Some of the techniques depicted come from a particularly useful source, however: the Australian speech therapist Lionel Logue’s personal diary, which documented his professional life. As Hooper explains, the therapy scenes lent themselves to comedy. “The diary is particularly good on the role of physical exercises – Logue talks about the importance of singing, and how people’s voice tends to comes from a different part of them and therefore they don’t necessarily stammer, and the role of jokes and humour. He used to keep note of jokes as he found that it relaxes people.”
The Anglo/Antipodean dynamic between the King and Logue in The King’s Speech was informed by Hooper’s own upbringing – his mother was an Australian national. “I think it’s arguably the most personal film I’ve ever done, because there’s a lot of me in it. The attraction of the story was nothing to do with the fact that [Bertie] was royal, or that it was a royal story. It was because I felt that I knew I was uniquely placed to talk about those emotions because there are very few directors with direct experience of the cultural exchange between an Englishman and an Australian in a London setting, and I have.”
“One of the narratives of my childhood growing up was my Australian mother unpacking the effects of my father’s English upbringing. The interesting thing about my mother is, if she’d been English I don’t think she’d have taken it on in that same way – but being an Australian, an outsider, she did take it on.”
“My father lost his father in the war when he was three years old. He was a bomber navigator, killed in 1942 at the age of thirty, and as a result my dad was packed off to full-time boarding school at the age of five. It was that era of five-mile runs before 6am every day, taking cold baths even in the middle of winter, outside loos with no doors, corporal punishment. It was the worst of how Britain treated its own kids.”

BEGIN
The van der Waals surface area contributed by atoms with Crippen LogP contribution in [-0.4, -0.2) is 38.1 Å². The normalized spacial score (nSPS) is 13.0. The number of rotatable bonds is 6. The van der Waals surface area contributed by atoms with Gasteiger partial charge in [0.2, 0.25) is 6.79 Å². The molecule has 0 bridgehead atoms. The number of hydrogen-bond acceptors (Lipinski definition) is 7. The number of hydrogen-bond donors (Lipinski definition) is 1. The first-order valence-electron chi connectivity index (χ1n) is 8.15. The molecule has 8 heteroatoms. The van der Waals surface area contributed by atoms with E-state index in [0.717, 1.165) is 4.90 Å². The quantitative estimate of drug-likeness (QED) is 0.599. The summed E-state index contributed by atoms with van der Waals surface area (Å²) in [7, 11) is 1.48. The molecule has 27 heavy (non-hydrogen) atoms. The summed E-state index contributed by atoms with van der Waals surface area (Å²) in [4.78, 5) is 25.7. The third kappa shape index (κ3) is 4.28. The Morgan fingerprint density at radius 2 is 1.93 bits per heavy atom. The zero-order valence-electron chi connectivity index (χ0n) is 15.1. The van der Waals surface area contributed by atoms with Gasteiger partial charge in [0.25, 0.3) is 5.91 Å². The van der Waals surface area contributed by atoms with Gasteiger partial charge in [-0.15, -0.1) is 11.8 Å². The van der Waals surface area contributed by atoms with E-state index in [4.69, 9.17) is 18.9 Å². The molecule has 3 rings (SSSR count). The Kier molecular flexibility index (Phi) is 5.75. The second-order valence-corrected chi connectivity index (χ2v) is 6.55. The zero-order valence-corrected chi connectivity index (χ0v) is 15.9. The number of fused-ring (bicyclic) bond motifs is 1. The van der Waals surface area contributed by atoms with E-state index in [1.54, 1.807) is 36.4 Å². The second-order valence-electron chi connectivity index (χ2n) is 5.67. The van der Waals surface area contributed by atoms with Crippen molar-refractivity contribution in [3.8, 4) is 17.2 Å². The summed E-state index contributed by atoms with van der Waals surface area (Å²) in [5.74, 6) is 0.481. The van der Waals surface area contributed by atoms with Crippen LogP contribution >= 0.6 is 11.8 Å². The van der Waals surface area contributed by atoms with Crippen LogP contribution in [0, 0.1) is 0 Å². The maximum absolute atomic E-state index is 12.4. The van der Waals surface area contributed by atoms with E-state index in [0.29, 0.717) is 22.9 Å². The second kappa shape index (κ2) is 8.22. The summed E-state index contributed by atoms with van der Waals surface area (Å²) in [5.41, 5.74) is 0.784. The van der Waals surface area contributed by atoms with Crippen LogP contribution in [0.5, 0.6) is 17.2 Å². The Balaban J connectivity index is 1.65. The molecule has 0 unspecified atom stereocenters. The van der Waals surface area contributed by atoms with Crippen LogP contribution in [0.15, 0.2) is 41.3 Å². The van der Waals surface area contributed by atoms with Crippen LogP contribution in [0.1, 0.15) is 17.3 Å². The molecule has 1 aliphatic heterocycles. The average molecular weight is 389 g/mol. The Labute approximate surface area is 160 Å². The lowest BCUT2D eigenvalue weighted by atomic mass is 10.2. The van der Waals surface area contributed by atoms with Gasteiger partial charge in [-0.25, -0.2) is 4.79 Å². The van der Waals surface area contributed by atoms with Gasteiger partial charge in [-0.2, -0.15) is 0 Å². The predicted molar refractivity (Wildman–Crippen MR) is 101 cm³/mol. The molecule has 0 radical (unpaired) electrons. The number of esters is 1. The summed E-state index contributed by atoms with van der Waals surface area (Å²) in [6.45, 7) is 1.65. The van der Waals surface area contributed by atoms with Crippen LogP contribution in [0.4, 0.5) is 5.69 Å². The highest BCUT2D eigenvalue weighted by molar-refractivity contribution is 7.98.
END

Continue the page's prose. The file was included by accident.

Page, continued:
“And in fact, when she married my dad, apparently the only condition was that we would never be sent to boarding school, so determined was she to not repeat those effects.”
It’s an unusually candid story for someone to share with a stranger – a journalist at that – but Hooper understands the importance of creating context and empathy when developing a theme. A born raconteur, he happily details his youthful crush on his leading lady, Helena Bonham Carter – “my love affair with her goes right back to A Room with a View . The fact is that as a teenager I used to have a picture of her on my wall, but I also confess that the picture of a Panovision Platinum film camera that was above her was far larger than she was…it showed what my priorities were as a teenager!” His enthusiasm for telling a biographically instructive story and making it entertaining at the same time is illuminating. Neither audience or subject matter is neglected; everything is considered. And therein lies the secret to his success as a filmmaker.